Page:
The Oak Park Public Library is on an anti-racism journey. This includes working with a local consultant and implementing a new anti-racism strategic plan.
Why are we doing this? Because as your public library, we value all people. We value providing a welcoming space for everyone. We know you value this too. Because as we continue to ask “What kind of community do you want to live in?” you continue to tell us: A community that’s kind. Accepting. Inclusive. One where anti-racism practices are making a difference in people’s lives.
Here’s how our public library friends in the nearby western suburb of Downers Grove put it: “By openly condemning hate and violence, we demonstrate we are a safe place for people of color and people who look or think or act differently. By standing up for all people, we push our doors open a little wider to welcome all.”
“Some folks just need a bestseller and a tax form,” says Downers Grove Library Director Julie Milavec. “Some need help using a computer. Others want a book for their child with a main character that looks like them. None of those needs are more important than the others. All take a different approach to do well.”
Like Downers Grove, we also are working with a consultant on anti-racism practices “to learn to use a different lens, a different way of seeing, to help us find where we are falling short,” as Milavec says.
In June 2020, with the support of Reesheda Graham Washington and RGW Consulting, we assembled a cross-section of stakeholders — administrators, staff, patrons, board members, and young adults.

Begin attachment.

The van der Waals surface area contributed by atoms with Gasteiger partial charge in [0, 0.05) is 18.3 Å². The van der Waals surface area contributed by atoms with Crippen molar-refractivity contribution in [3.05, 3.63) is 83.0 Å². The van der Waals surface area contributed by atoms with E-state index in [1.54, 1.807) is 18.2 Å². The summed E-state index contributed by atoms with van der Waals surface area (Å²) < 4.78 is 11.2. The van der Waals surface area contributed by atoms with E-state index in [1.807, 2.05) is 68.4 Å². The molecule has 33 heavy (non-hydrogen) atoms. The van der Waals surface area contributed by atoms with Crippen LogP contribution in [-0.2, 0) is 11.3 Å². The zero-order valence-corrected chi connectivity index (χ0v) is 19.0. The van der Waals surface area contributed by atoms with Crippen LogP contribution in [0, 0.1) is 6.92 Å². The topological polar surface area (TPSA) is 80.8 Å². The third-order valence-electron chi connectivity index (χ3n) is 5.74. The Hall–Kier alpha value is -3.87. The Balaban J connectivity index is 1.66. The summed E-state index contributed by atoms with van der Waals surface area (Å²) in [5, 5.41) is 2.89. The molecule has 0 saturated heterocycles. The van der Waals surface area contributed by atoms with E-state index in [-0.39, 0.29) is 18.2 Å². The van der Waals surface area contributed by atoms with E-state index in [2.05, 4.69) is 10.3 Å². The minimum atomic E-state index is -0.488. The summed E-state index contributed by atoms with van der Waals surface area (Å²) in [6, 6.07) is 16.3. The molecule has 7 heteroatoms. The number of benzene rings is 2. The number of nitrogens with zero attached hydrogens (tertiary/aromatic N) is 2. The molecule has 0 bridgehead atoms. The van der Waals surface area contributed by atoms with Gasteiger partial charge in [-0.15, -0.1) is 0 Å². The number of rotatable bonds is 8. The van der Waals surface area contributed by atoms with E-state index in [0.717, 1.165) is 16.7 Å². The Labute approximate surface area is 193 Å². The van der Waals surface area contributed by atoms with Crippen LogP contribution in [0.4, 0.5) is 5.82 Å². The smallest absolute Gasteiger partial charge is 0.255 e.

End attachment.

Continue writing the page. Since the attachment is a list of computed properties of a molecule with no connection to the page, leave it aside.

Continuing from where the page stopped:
This team developed a draft anti-racism strategic plan. In January, all library staff members were asked to share feedback on it.
“We created a plan because the library is serious about being an anti-racist organization for the long-term,” said Tatiana Swancy, our library’s restorative practices coordinator and a member of the team that developed the plan. “As important as it is to have a vision, it is just as important to have a plan with concrete steps on how we’re going to reach our vision, and how the library can be held accountable for it.”
On March 23, a final version went to the board of library trustees, who unanimously approved it.
Library Trustee Colleen Burns said she voted yes “because in order to live up to our mission to be a welcoming space for all, we must promote and advance anti-racism practices.”
As we continue to turn outward, we know we have work to do, both individually and the partners we collaborate with to serve all of Oak Park.
As Oak Park Township Manager Gavin Morgan says: “Anti-racism work benefits us all because the more we connect and learn from each other, including the different experiences, perspectives, and understandings we offer, the better off we are.”
Racism is real. We need to work together to be anti-racist. Join us.
Learn more at oppl.org/anti-racism.
David J. Seleb is the executive director of the Oak Park Public Library.